Traveling display highlights eucharistic miracles
An exhibit of photographs and historical accounts of eucharistic miracles, such as the Miracle of Lanciano, is on display in Denver this month. “Eucharistic Miracles of the World” is presented through a series of 72 panels.
By Julie Filby
Exhibit: Eucharistic Miracles of the World
Dates: Dec. 5-11
Times: 7:30 a.m.-midnight, Monday-Friday; 8 a.m.-6 p.m., Saturday; 12:30 p.m.-midnight Sunday
Second Location: John Paul II Center, chancery building first floor
Address: 1300 S. Steele St., Denver
Dates: Dec. 13-18
Times: 7 a.m.-9 p.m., every day
Photo by James Baca/DCR
In eighth-century Italy, a priest who doubted whether the body of Christ was truly present in the Eucharist celebrated Mass. During the consecration the priest—along with others present—witnessed the host literally changing to flesh, and the wine to blood.
The authenticity of the event, dubbed the “Miracle of Lanciano,” has been investigated since 1574, including examination by the World Health Organization in the 1970s. Scientific analysis concluded the flesh and blood to be real: of the human species, blood type AB, and specifically, the muscular tissue of the heart.
An exhibit of photographs and historical accounts of eucharistic miracles, such as the Miracle of Lanciano, is on display in Denver this month. “Eucharistic Miracles of the World”—presented through a series of 72, 2-feet-by-3-feet panels—offers the faithful an opportunity to “virtually visit” places all over the world throughout the ages, by portraying bleeding hosts and other wonders from documented historical events.
The exhibit is currently on display at Regis University through Dec. 11; and will be available at the John Paul II Center for the New Evangelization Dec. 13-18.
“Attendees can expect photo displays and descriptions of some of the major incidents of eucharistic miracles over the centuries,” according to Thomas Reynolds, vice president for mission at Regis. “Because celebration of the Eucharist is the central experience of our Catholic faith, this exhibit has both historical and spiritual significance.”
When Desmond Birch; author, theologian and parishioner at St. Joan of Arc Church in Arvada; learned of the traveling exhibit, he presented the idea of bringing it to Denver to then-Archbishop Charles J. Chaput, O.F.M. Cap.
“The first thing that crossed my mind was our seminarians need to see this,” said Birch. “Many of those early miracles, in particular, were in response to priests who were having doubts that the consecrated species actually substantially became the body and blood of Christ. … But to anyone that’s happened to, all the doubts went away.”
He said centuries later seeing accounts of these miracles can have the same effect.
“(The Eucharist) is the central liturgical fact of the life of the Church,” he said. “Everything in the Church revolves around the Eucharist … this exhibit will bring virtually anybody to believe that.”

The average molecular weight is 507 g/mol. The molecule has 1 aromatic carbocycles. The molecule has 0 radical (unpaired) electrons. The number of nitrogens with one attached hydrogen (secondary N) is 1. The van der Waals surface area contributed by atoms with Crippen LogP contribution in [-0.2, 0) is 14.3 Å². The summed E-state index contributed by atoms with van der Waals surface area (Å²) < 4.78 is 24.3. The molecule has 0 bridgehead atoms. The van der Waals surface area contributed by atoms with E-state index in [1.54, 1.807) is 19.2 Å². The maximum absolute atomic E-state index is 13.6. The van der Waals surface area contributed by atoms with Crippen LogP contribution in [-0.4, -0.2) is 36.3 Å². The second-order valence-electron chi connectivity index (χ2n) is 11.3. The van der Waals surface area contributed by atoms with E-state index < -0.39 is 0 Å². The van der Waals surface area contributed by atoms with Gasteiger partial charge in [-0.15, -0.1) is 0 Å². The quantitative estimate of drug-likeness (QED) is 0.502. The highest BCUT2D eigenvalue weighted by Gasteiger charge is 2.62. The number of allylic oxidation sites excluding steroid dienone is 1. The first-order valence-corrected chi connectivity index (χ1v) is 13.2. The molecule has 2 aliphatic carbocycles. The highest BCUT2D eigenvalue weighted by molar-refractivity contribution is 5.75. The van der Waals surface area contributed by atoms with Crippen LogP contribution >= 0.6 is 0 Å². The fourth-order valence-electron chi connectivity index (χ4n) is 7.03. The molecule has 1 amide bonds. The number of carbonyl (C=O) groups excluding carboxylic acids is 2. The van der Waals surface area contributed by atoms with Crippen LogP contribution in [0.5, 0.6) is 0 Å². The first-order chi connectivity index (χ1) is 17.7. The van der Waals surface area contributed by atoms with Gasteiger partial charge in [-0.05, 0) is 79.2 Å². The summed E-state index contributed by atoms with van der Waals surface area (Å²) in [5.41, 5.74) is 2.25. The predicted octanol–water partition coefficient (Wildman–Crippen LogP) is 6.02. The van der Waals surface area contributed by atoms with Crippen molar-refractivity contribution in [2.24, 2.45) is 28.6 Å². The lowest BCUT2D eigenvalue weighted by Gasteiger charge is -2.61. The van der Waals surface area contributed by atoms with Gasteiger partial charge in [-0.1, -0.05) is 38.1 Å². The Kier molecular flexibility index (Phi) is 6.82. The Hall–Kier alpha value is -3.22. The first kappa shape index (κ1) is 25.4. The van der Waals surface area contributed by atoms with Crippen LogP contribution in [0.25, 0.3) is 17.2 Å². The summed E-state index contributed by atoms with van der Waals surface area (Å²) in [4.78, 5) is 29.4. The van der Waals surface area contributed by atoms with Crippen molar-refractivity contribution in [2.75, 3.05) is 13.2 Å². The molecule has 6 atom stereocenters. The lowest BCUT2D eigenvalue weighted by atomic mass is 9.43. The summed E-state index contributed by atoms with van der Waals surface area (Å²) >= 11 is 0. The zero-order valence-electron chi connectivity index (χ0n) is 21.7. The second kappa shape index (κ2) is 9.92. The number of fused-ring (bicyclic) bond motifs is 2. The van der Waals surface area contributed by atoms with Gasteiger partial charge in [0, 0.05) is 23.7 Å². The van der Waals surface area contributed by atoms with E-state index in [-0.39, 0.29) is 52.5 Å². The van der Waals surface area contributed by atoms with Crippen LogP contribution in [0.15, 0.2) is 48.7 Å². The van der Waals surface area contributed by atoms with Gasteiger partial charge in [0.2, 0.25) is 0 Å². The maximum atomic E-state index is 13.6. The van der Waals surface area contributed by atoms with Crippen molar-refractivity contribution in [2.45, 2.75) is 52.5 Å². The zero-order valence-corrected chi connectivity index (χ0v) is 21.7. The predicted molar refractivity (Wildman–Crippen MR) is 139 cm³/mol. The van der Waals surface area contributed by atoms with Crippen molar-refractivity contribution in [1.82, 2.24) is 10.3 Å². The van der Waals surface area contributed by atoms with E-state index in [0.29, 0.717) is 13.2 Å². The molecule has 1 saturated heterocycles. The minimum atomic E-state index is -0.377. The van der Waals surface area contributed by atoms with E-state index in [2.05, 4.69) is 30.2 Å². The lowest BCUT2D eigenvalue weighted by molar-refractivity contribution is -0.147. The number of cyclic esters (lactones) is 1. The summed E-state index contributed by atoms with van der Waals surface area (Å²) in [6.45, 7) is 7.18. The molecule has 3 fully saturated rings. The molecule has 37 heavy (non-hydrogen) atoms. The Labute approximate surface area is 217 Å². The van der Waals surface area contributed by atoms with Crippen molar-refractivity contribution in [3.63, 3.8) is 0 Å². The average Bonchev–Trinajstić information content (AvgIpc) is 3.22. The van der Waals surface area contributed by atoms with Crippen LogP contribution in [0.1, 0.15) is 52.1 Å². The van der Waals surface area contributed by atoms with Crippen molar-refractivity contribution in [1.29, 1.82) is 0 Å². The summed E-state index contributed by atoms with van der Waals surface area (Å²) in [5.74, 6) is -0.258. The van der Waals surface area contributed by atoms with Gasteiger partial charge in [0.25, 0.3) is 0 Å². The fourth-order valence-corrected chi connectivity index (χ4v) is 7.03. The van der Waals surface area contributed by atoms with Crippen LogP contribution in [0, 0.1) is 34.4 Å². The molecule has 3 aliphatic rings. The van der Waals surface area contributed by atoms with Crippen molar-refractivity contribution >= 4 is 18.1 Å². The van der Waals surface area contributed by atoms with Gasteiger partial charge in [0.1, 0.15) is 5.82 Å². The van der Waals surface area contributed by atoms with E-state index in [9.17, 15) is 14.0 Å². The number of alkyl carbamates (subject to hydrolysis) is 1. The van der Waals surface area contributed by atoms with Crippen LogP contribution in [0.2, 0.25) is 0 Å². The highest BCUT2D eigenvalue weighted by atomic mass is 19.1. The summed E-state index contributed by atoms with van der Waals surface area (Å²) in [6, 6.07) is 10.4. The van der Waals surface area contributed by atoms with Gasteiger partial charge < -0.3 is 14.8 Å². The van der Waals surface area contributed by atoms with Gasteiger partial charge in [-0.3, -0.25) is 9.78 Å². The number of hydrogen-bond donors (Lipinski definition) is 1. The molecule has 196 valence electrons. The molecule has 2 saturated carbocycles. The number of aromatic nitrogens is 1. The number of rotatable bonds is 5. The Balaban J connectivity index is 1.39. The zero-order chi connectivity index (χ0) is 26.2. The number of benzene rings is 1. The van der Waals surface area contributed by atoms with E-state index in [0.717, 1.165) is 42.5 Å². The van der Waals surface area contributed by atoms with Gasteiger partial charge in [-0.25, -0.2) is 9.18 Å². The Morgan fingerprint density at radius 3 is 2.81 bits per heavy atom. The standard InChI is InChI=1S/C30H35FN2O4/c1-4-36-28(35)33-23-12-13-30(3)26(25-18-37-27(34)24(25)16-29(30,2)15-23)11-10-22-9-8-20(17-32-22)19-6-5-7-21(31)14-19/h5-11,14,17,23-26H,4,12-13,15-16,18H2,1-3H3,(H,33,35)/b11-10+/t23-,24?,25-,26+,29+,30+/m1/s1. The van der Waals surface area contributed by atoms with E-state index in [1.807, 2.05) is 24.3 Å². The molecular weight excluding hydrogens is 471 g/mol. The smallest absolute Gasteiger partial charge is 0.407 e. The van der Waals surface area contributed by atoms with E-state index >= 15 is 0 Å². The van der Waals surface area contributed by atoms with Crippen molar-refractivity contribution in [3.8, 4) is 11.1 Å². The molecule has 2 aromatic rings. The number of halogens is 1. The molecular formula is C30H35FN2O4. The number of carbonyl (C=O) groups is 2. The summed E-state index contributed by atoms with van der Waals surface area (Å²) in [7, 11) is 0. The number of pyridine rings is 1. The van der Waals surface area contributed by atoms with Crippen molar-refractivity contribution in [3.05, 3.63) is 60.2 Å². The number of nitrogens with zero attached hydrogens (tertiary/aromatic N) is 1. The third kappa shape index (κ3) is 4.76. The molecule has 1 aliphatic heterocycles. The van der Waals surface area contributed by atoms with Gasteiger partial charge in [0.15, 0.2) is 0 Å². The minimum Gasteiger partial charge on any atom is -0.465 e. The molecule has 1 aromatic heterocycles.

The exhibit was created by Italian teenager Carlo Acutis (1991-2006). During his short life—the youth died from an aggressive form of leukemia—Acutis researched and compiled a collection of 140 recognized eucharistic miracles. The cause for his beatification has been introduced in the Archdiocese of Milan.
The exhibit was initiated by the Pontifical Academy of Martyrs, an academic honorary society in Rome, established by the Church for the advancement of the cult of saints and martyrs. It operates with guidance from the Congregation for Divine Worship and the Discipline of the Sacraments and the Roman Curia.
The Real Presence Eucharistic Adoration and Education Association promotes the exhibit in the United States; along with The Cardinal Newman Society, an organization that strives to strengthen Catholic identity in Catholic higher education. The Cardinal Newman Society has been sharing the exhibit on Catholic and secular college campuses since 2007.
“The Cardinal Newman Society believes that devotion to the Eucharist is essential to Catholic universities’ Catholic identity,” said Adam Wilson, director of communications. “As part of our adoration campaign, we make the Eucharistic Miracles exhibit available. … We’re convinced that spreading devotion to the holy Eucharist is an absolutely necessary component to our mission of helping renew Catholic higher education.”
Organizers believe the exhibit can have special relevance for young people, as it was created by a young Catholic.
The public is invited to view the display at Regis University’s main campus at 3333 Regis Blvd. in Denver in the Dayton Library through Dec. 11. The exhibit will then be on display Dec. 13-18 at the John Paul II Center for the New Evangelization at 1300 S. Steele St., on the first floor of the chancery building. There is no charge for the event.